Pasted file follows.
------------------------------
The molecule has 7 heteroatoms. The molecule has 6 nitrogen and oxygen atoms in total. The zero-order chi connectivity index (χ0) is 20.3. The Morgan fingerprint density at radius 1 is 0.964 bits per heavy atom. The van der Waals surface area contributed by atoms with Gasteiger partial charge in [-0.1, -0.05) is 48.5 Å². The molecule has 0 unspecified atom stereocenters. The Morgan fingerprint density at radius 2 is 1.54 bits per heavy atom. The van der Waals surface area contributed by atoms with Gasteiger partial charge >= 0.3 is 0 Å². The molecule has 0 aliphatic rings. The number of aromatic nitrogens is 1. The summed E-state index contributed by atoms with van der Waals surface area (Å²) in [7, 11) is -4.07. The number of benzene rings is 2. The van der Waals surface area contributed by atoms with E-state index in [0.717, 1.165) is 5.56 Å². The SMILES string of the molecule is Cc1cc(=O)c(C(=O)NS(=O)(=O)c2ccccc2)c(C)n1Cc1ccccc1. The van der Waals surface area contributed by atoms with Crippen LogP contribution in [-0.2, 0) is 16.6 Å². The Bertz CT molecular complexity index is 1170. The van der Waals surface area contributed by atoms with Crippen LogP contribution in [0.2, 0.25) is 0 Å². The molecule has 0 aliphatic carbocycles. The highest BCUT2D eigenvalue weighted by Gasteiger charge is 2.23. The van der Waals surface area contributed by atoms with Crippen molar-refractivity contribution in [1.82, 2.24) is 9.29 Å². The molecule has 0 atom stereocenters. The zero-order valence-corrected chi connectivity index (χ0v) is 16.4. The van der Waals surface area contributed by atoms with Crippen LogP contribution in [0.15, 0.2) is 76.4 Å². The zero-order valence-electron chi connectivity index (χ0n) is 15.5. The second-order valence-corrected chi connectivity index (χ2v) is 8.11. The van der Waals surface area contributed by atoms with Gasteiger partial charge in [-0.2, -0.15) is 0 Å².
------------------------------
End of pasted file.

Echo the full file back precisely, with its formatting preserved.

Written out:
The molecule has 7 heteroatoms. The molecule has 6 nitrogen and oxygen atoms in total. The zero-order chi connectivity index (χ0) is 20.3. The Morgan fingerprint density at radius 1 is 0.964 bits per heavy atom. The van der Waals surface area contributed by atoms with Gasteiger partial charge in [-0.1, -0.05) is 48.5 Å². The molecule has 0 unspecified atom stereocenters. The Morgan fingerprint density at radius 2 is 1.54 bits per heavy atom. The van der Waals surface area contributed by atoms with Gasteiger partial charge >= 0.3 is 0 Å². The molecule has 0 aliphatic rings. The number of aromatic nitrogens is 1. The summed E-state index contributed by atoms with van der Waals surface area (Å²) in [7, 11) is -4.07. The number of benzene rings is 2. The van der Waals surface area contributed by atoms with E-state index in [0.717, 1.165) is 5.56 Å². The SMILES string of the molecule is Cc1cc(=O)c(C(=O)NS(=O)(=O)c2ccccc2)c(C)n1Cc1ccccc1. The van der Waals surface area contributed by atoms with Crippen LogP contribution in [-0.2, 0) is 16.6 Å². The Bertz CT molecular complexity index is 1170. The van der Waals surface area contributed by atoms with Crippen LogP contribution in [0.2, 0.25) is 0 Å². The molecule has 0 aliphatic carbocycles. The highest BCUT2D eigenvalue weighted by Gasteiger charge is 2.23. The van der Waals surface area contributed by atoms with Crippen molar-refractivity contribution in [1.82, 2.24) is 9.29 Å². The molecule has 0 atom stereocenters. The zero-order valence-corrected chi connectivity index (χ0v) is 16.4. The van der Waals surface area contributed by atoms with Crippen LogP contribution in [0.15, 0.2) is 76.4 Å². The zero-order valence-electron chi connectivity index (χ0n) is 15.5. The second-order valence-corrected chi connectivity index (χ2v) is 8.11. The van der Waals surface area contributed by atoms with Gasteiger partial charge in [-0.2, -0.15) is 0 Å².